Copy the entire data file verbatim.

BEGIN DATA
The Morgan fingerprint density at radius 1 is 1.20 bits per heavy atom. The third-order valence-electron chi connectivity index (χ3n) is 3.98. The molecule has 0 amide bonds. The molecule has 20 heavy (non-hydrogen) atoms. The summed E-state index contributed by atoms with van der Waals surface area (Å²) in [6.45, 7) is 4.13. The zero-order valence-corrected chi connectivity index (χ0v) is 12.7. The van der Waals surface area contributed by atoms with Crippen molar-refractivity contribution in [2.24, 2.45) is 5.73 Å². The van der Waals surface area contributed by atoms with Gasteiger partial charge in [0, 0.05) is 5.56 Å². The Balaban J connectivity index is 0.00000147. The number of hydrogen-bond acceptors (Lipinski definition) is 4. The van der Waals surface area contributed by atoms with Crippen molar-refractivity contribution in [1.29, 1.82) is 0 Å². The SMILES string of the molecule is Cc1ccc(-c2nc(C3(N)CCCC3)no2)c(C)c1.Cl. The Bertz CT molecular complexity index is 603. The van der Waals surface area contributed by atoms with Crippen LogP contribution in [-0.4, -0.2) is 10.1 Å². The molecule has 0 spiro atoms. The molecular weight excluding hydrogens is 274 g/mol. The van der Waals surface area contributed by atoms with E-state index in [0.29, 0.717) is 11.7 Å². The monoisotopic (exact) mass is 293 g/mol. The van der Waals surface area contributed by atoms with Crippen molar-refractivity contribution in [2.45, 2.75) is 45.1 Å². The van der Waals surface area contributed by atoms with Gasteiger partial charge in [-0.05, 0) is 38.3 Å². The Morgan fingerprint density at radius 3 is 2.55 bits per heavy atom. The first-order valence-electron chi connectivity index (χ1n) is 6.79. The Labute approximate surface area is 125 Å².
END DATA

The Morgan fingerprint density at radius 1 is 1.20 bits per heavy atom. The third-order valence-electron chi connectivity index (χ3n) is 3.98. The molecule has 0 amide bonds. The molecule has 20 heavy (non-hydrogen) atoms. The summed E-state index contributed by atoms with van der Waals surface area (Å²) in [6.45, 7) is 4.13. The zero-order valence-corrected chi connectivity index (χ0v) is 12.7. The van der Waals surface area contributed by atoms with Crippen molar-refractivity contribution in [2.24, 2.45) is 5.73 Å². The van der Waals surface area contributed by atoms with Gasteiger partial charge in [0, 0.05) is 5.56 Å². The Balaban J connectivity index is 0.00000147. The number of hydrogen-bond acceptors (Lipinski definition) is 4. The van der Waals surface area contributed by atoms with Crippen molar-refractivity contribution in [1.29, 1.82) is 0 Å². The SMILES string of the molecule is Cc1ccc(-c2nc(C3(N)CCCC3)no2)c(C)c1.Cl. The Bertz CT molecular complexity index is 603. The van der Waals surface area contributed by atoms with Crippen LogP contribution in [-0.4, -0.2) is 10.1 Å². The molecule has 0 spiro atoms. The molecular weight excluding hydrogens is 274 g/mol. The van der Waals surface area contributed by atoms with E-state index in [0.29, 0.717) is 11.7 Å². The monoisotopic (exact) mass is 293 g/mol. The van der Waals surface area contributed by atoms with Crippen molar-refractivity contribution in [2.45, 2.75) is 45.1 Å². The van der Waals surface area contributed by atoms with Gasteiger partial charge in [-0.05, 0) is 38.3 Å². The Morgan fingerprint density at radius 3 is 2.55 bits per heavy atom. The first-order valence-electron chi connectivity index (χ1n) is 6.79. The Labute approximate surface area is 125 Å².